Even a report of an expert committee on revenue enhancement measures, finance department, Orissa, 2011, states that marketing of tendu leaves by OFDC is exclusively a commercial operation, even though there is a content of labour welfare implicit in it by offering seasonal jobs to a large number of workers for a period of about two months.
Jogendranath Tripathy, general secretary, Orissa Kendupatra Karmachari Sangha, also feels that under the Forest Rights Act, the pluckers are the owners of tendu leaves collected by them, and so they are entitled to a share in the ultimate price of the product, instead of the paltry wages they get. Tripathy recently asked the state government to provide insurance cover to the pluckers under the Janashree Bima Yojna, where life insurance is provided to poor families, besides assistance for children education. We have asked the state government to provide the premium from tendu leave revenue estimated at R8 crore per annum, he tells FE.
The Forest Rights Act is about recognition of the fundamental right that the community already has. It's not something the state is giving to people out of charity, notes environmentalist Ashish Kothari.
Manoranjan Mishra, manager, tendu leaf, OFDC, says about 50% of the revenue earned from tendu leaves goes toward wages and insurance schemes for more than a million pluckers. OFDC charges about 8% for its marketing operations, while the rest goes back to development work. He, however, did not elaborate on the nature and expanse of the development work.
While RS Negi, managing director, MP State Minor Forest Produce Co-op Federation Ltd, declined to comment, an official in charge of tendu leave trade with the federation tells FE the state government returns 60% of the net annual income from tendu leaf sales to pluckers. The net earnings (after providing for pluckers) from beedi leaves jumped from R74 crore during 2008-09 to R175 crore last fiscal in Madhya Pradesh. We make a profit from selling tendu leaves and it is vital for our financial survival, he adds. The Chhattisgarh government has decided to give 80% of profits as incentive wages to tendu leaf collectors since 2008.
Orissa is the third-largest producer of tendu leaf next to Madhya Pradesh and Chattisgarh. But the leaves from the eastern state command a premium from the beedi makers because of their superior quality. As per the OFDC data, last fiscal more than R415 crore worth of revenue was generated through selling tendu leaves in Orissa, and this figure is expected to go up further during 2012-13. In fact, revenue from tendu constitutes the largest chunk of total forest produce of Orissa (over 80%), and has gone up from R140 crore during 2006-07 to R415 crore last fiscal.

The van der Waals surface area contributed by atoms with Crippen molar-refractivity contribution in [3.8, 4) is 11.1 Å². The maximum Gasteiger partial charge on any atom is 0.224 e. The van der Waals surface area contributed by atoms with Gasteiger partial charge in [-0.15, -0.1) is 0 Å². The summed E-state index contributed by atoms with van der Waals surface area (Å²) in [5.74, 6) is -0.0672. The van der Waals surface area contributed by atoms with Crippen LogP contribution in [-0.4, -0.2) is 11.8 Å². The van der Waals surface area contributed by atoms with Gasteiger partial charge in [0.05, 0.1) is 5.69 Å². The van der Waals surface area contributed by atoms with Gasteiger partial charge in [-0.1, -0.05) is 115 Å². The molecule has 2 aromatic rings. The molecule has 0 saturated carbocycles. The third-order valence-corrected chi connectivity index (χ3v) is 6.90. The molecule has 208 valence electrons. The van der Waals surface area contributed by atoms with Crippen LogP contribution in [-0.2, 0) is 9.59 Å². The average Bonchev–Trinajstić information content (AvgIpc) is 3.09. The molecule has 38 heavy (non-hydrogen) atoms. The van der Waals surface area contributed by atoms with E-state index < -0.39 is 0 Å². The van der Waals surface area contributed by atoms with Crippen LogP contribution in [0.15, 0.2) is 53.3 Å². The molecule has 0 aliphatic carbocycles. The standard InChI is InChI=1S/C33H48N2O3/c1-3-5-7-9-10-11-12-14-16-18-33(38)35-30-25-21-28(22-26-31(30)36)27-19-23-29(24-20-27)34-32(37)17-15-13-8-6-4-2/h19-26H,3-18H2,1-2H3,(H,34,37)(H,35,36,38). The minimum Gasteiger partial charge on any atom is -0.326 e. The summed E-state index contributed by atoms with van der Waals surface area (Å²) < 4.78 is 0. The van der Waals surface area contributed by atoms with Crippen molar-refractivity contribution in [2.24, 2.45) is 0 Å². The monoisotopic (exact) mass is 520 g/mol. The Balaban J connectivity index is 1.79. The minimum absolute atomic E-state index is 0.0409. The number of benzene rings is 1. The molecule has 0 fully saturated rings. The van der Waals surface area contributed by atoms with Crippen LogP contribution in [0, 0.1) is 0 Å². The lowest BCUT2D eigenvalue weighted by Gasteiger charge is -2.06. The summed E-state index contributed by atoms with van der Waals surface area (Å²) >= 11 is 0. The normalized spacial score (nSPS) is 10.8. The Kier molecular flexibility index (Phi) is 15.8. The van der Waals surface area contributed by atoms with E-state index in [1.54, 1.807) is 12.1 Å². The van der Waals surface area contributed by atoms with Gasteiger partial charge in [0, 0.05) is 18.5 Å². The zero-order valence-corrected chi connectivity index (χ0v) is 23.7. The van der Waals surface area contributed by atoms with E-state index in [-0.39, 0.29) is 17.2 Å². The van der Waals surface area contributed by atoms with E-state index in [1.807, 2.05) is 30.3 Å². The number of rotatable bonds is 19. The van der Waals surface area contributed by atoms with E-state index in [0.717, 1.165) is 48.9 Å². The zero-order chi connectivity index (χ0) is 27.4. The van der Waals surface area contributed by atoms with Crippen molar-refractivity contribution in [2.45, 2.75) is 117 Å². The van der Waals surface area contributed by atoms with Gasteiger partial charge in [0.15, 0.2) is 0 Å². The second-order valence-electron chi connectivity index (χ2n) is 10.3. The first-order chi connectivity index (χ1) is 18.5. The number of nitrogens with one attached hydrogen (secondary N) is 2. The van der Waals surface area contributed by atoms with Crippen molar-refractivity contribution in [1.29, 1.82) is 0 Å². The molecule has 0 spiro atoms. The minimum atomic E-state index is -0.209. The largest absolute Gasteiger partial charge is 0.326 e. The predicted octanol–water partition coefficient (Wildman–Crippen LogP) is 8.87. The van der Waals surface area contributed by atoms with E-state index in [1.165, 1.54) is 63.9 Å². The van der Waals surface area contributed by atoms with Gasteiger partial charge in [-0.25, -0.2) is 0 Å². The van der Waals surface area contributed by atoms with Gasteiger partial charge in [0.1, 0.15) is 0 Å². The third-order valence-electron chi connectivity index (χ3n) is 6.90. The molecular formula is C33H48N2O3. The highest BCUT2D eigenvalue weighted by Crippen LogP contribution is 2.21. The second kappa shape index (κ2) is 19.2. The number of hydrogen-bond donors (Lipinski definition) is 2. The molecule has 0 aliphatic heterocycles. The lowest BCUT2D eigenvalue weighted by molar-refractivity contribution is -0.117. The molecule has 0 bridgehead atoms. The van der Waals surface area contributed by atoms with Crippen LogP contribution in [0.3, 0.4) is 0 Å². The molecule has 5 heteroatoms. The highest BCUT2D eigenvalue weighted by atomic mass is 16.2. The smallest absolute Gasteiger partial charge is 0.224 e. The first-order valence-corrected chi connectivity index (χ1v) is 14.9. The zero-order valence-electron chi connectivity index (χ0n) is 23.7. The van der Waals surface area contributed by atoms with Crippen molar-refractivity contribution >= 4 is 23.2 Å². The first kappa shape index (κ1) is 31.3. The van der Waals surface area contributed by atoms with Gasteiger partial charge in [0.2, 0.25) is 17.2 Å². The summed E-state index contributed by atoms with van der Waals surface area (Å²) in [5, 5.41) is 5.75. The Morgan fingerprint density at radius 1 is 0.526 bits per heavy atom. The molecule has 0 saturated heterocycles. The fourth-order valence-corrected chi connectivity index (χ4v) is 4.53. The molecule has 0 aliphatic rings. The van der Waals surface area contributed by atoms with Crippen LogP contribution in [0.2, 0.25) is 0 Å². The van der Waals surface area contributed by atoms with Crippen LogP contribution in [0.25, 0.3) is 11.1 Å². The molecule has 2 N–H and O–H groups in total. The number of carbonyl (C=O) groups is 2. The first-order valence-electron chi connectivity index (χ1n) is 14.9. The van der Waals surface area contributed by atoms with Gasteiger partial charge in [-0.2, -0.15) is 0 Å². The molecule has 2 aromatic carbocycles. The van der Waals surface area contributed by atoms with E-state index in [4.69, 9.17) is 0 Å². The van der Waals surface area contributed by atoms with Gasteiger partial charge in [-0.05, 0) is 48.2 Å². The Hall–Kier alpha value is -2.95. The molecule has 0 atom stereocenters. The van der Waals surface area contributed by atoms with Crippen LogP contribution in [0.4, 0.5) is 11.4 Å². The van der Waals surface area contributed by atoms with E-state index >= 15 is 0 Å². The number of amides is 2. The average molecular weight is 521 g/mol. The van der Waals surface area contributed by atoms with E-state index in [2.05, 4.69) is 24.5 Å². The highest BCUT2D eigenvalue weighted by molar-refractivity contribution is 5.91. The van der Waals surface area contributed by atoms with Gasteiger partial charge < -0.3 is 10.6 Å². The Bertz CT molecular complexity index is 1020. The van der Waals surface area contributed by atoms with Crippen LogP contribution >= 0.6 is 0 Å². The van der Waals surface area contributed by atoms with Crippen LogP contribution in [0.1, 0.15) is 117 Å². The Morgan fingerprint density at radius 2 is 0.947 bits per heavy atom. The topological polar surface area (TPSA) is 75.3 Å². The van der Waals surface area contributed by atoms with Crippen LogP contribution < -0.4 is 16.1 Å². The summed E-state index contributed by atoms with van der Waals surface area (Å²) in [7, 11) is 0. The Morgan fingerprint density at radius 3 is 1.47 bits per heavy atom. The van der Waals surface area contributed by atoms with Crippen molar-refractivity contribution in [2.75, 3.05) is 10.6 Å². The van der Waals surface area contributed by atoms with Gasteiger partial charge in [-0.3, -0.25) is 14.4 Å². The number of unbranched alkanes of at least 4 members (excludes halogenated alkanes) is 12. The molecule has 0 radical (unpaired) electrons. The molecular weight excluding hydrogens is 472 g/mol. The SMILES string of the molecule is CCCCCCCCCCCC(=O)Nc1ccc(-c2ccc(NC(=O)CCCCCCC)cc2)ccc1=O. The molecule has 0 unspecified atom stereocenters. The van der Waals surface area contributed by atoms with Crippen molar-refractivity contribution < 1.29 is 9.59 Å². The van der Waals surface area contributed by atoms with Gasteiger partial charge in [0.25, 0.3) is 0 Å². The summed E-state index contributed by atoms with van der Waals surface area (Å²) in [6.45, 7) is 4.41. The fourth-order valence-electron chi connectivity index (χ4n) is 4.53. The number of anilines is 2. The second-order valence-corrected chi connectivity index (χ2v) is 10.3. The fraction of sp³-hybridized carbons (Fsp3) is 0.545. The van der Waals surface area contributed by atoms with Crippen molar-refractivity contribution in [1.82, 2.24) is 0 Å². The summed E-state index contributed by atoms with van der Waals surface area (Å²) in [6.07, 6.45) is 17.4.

Due to the better quality, leaves from Orissa command better prices. So much is the demand for leaves from the state that the supply does not match up, Mishra of OFDC tells FE. The annual production of beedi leaves in Orissa is 4.5-5 lakh quintals, which is about 30% of the countrys annual production. The OFDC official claims there is a shortfall of 25% in production.
All three states nationalised marketing of tendu leaves and other forest produce back in the 1970s, for saving poor people from being exploited by traders. It is another matter that after the Supreme Court banned tree felling in forests without working plans, revenue from forest produce has emerged as the main source of earning for forest departments.
As an official with MP State Minor Forest Produce Co-op Federation admits: "We acknowledge that we need to pay back profits earned from tendu leaves to pluckers. But if we withdraw from the sale of beedi leaves, puckers would be at the mercy of traders."
Another forest department official in Jangir Champa district of Chhattisgarh claims that because of forest officials and the system of tendu leaf auctions, pluckers are getting better prices. "Our presence ensures that traders do not cheat the pluckers, he says.
Last year, then environment minister Jairam Ramesh had suggested to the Planning Commission that MSP be fixed by a central committee to serve as a benchmark for the states for minor forest produce. State governments will be free to fix a price which is higher than the benchmark. Ramesh had argued that since these areas fall within the purview of Schedule V of the Constitution, the Centre has the right to introduce MSP for minor forest produce. At present, the government has fixed MSPs only for the main agricultural crops and there has been a long pending demand to have similar minimum procurement price level for products like tendu leaves, mahua, or sal seed, which provide livelihood to millions of forest dwellers across the country. Several expert committees have also recommended the fixing of MSPs for minor forest produce. The Planning Commission, however, is yet to firm up its view on the issue.